Abumrad landed a gig at WNYC and in 2002, he was given dominion over a slice of underused airtime—three late-night hours on Sundays. Given the dearth of listeners in that time slot, management basically told him to “do whatever the hell he wanted with it.” What he did was Radio Lab, a pastiche of recycled documentary snippets exploring a particular theme, interspersed with Abumrad’s commentary, and ornamented with a strangely euphonious collection of sounds and music. His subjects covered a broad spectrum, ranging from the tourist mentality to Wagner’s Ring Cycle and advertising. He didn’t know exactly what he was doing—he just knew that he enjoyed the feeling of asking the really big questions. It reminded him somehow of being transported by a well-composed piece of music. The feeling of neurons firing, connections being forged, “it makes you feel suspended,” he says.

After a couple of years, Abumrad found himself gravitating more and more towards science in search of that feeling. “Science just happens to be where all the big questions seem to be coming from right now,” Abumrad says. He’d hit on something. The powers-that-be at WNYC knew it and so did Abumrad’s mentor Robert Krulwich. “Jad’s a composer by instinct and training,” says Krulwich. “I’ve always cut my own stuff for television and radio and there were beats he was putting in that I’d never heard before. I couldn’t quite understand [why], but I loved it.” And so, in 2005, Radio Lab was officially christened a science show and given a second life with Krulwich sitting in as a co-host.

The revamped Radio Lab is going into its fourth season. Drawing on the wisdom of a bevy of scientists and a “Council of Elders” that includes everyone from famed neurologist Oliver Sacks to Abumrad’s mother, Nada, the show has tackled subjects as timeless as sleep, memory, music. Unlike other public radio shows, it doesn’t have a regular spot on the schedule. Its complex subject matter requires exhaustive research, and its unorthodox style demands endless hours of audio tweaking. They keep costs down by producing a limited number of shows and keeping the staff lean. The first three seasons were comprised of five-show “bursts,” which were slotted into another show’s regular time slot when it went on hiatus. Now that the buzz is building, they intend to ramp up production to ten shows per season next spring.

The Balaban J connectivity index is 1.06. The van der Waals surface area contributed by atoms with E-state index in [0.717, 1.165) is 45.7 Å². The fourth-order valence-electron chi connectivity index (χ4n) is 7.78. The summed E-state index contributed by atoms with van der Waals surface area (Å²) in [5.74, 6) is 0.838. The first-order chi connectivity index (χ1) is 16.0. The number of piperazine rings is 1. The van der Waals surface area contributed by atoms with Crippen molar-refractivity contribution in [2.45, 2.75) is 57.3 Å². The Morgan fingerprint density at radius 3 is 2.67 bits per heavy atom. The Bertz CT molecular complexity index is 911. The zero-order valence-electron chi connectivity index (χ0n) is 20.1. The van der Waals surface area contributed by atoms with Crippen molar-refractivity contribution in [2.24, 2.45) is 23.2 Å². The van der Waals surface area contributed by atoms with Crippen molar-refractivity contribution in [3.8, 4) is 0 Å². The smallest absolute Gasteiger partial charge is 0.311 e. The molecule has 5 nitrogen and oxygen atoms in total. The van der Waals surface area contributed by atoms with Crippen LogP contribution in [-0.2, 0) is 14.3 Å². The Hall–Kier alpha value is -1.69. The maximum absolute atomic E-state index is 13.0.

The show’s irregular schedule is both a good and bad thing, as far as Abumrad is concerned. A born perfectionist, he’s more than happy to have the time to polish each show. But he’s aware that the current set up makes it harder to build up an audience. At a recent singles mixer in Brooklyn, hosted by the Radio Lab crew, Abumrad asked the audience how they’d heard about the event. “Half the crowd were [among the] die-hard cult of Radio Lab, but a lot of people were like: ‘Yeah, I think I like your show, but every time I get interested in it, you’re not there anymore,” Abumrad says, with a tired smile.

Radio Lab may never have the kind of mass appeal of NPR ratings winners like Fresh Air and All Things Considered. Some listeners have complained about the strange sounds on the show, and not everyone likes having their worldviews upended. “The people who listen to Radio Lab like that feeling of thinking that they know something and then suddenly having their perspective just shift,” Abumrad says.

Yet for a niche show, Radio Lab has developed an impressive following: It’s been picked up by over 150 stations and earned half a million listeners, including heavy hitters like This American Life’s Ira Glass. WNYC’s Senior Vice President of Programming Dean Cappello is among their biggest fans. “Five great Radio Lab shows is as good as half a year of other programs,” says Cappello. “It doesn’t just tell you stories. It provokes you; it respects your intelligence.”

Still, no amount of applause makes up for the occasional critical comment the show receives, Abumrad admits. Like any artist, he pours so much of himself into the show it’s hard not to take the occasional bad review personally. “When people don’t like the show, I feel like they don’t like me—that’s the truth of it,” he says, finally abandoning his uneaten salmon burger for good. He often has to remind himself that as a radio host, he is walking into people’s homes uninvited. “You might be dressed beautifully, but you’re still intruding,” he says, shrugging. But there’s little doubt Abumrad will keep trying to win them over:

“The next season is going to be about blowing up the template we’ve created. Trying to mess it up a bit. Because the whole idea is that we don’t have a set way of doing this. Our mandate is to be constantly reinventing the wheel.”